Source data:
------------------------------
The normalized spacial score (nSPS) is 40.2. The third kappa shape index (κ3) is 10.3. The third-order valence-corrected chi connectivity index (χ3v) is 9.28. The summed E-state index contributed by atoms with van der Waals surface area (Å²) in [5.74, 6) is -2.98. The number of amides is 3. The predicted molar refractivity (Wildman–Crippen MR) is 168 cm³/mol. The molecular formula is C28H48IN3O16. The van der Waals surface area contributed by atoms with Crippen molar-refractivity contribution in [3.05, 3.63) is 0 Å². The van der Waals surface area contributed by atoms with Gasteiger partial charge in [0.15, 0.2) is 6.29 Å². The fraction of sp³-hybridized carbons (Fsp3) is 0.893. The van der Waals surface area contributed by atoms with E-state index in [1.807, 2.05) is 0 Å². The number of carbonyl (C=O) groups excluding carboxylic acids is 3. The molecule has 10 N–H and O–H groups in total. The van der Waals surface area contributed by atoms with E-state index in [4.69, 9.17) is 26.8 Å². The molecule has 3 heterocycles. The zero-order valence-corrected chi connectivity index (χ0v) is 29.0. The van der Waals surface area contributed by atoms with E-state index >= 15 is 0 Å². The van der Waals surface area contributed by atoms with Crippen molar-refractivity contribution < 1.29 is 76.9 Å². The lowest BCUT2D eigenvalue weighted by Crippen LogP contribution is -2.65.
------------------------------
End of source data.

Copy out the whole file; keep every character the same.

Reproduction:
The normalized spacial score (nSPS) is 40.2. The third kappa shape index (κ3) is 10.3. The third-order valence-corrected chi connectivity index (χ3v) is 9.28. The summed E-state index contributed by atoms with van der Waals surface area (Å²) in [5.74, 6) is -2.98. The number of amides is 3. The predicted molar refractivity (Wildman–Crippen MR) is 168 cm³/mol. The molecular formula is C28H48IN3O16. The van der Waals surface area contributed by atoms with Crippen molar-refractivity contribution in [3.05, 3.63) is 0 Å². The van der Waals surface area contributed by atoms with Gasteiger partial charge in [0.15, 0.2) is 6.29 Å². The fraction of sp³-hybridized carbons (Fsp3) is 0.893. The van der Waals surface area contributed by atoms with E-state index in [1.807, 2.05) is 0 Å². The number of carbonyl (C=O) groups excluding carboxylic acids is 3. The molecule has 10 N–H and O–H groups in total. The van der Waals surface area contributed by atoms with E-state index in [4.69, 9.17) is 26.8 Å². The molecule has 3 heterocycles. The zero-order valence-corrected chi connectivity index (χ0v) is 29.0. The van der Waals surface area contributed by atoms with E-state index >= 15 is 0 Å². The van der Waals surface area contributed by atoms with Crippen molar-refractivity contribution < 1.29 is 76.9 Å². The lowest BCUT2D eigenvalue weighted by Crippen LogP contribution is -2.65.